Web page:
One of the impacts of fossil fuels is an increase in acid deposition (or acid rain as many people refer to it). The following exercise asks you to calculate how much lime (an alkaline rock, not the tasty green fruit) it would take to increase the pH of a small lake.
Consider a small lake in the Adirondack region of New York state; Lake Whatchamacallit (surface area = 4 mi2, average depth = 42 ft). The pH of Lake Whatchamacallit has been measured to be 4.0 (an unfortunate result of acid deposition), which is just a little too acidic to support aquatic life; i.e. Lake Whatchamacallit is for all intents and purposes, dead.
Farmer Jones, whose property adjoins the lake, knows that when the soil on her farm is too acidic she adds lime (crushed limestone i.e. calcium carbonate, CaCO3) to it in order to increase the pH of the soil and make it suitable for planting. She gathers all of her neighbors for a meeting with the state's department of natural resources. She proposes that they lime the lake in order to increase its pH and then to restock the lake with new fish.
How many tons of lime would have to be added to Lake Whatchamacallit in order to raise the pH from 4.0 to 7.0? Use the following facts to help you determine your answer.
- 1 oz of lime will raise the pH of 5,700 liters of lake-water from 4.0 to 7.0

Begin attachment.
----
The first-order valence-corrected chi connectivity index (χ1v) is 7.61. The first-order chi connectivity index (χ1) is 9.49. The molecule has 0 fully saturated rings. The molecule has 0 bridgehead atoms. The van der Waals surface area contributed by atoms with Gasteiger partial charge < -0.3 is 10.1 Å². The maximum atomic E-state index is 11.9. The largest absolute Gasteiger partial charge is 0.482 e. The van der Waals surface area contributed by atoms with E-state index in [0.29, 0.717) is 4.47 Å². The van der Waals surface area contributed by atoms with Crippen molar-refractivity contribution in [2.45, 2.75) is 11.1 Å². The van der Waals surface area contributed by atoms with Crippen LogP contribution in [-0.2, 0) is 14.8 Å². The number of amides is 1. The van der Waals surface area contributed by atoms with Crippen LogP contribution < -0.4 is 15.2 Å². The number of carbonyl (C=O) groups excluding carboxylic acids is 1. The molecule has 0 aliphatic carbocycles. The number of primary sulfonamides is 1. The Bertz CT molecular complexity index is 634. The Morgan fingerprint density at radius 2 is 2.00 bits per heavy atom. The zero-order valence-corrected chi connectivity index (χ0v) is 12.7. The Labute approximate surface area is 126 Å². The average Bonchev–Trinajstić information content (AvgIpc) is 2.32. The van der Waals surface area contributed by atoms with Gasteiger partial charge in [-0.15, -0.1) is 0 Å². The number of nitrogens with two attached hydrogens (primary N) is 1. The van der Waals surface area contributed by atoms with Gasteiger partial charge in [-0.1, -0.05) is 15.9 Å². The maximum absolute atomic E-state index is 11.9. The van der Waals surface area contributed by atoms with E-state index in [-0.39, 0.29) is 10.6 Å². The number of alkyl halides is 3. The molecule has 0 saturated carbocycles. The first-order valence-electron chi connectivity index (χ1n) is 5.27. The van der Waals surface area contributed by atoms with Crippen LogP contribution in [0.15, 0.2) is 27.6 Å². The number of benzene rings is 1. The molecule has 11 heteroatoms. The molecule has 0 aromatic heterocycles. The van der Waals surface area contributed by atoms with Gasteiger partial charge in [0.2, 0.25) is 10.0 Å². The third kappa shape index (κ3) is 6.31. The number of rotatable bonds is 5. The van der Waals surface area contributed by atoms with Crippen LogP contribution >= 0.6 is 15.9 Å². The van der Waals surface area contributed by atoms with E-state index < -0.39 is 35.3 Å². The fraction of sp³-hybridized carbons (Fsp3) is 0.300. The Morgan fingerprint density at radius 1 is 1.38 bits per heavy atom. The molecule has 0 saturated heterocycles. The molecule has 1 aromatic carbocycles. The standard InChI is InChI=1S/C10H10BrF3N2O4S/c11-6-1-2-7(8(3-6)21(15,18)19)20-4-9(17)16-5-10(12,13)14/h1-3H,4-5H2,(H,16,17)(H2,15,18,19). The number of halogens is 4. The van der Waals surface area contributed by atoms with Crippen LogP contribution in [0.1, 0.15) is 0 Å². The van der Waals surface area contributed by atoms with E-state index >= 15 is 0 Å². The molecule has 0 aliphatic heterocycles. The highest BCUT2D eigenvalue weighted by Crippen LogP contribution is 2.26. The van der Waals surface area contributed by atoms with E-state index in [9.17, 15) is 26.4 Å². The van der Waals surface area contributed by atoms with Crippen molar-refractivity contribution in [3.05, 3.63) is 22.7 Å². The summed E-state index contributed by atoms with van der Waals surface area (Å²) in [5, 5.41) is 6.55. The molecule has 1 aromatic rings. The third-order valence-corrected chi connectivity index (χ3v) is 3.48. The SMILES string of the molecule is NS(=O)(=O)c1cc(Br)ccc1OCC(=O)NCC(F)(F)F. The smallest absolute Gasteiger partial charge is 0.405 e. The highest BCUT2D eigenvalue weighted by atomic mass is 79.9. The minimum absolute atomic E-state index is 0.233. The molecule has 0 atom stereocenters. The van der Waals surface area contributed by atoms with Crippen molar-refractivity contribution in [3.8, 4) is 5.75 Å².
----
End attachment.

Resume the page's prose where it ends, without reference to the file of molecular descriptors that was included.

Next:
- the cost of lime is about 5.6 per pound
- when lime dissolves in water heat is given off, such that when 100g dissolves in water it gives off enough heat to increase the temperature of 3 liters of water by 1 degree C
- 1 mi = 5280 ft; 16 oz = 1 lb; 2000 lb = 1 ton; 1 ft3 lake-water = 28.3 liters
Hint: Start by finding the volume of the lake.
Discuss the implications of your results.
surface area of lake (A) = 4 mi2 = 4*5280^2 = 1.115136*10^8 ft^2
depth of the lake (h) = 42 ft
hence, the volume of the lake:
V = A*h =1.115136*10^8*42 = 46835712*10^9 ft^3
because 1ft^3 = 28.3 lit
V = 46835712*10^9*28.3 = 1.3254506496*10^(11) lit
density of water = 1 kg/lit
because, to increase the pH value of 5700 lit of lake ...
This solution analyses lime content in a lake by looking at its surface area, depth and density as well as the implications of the pH findings.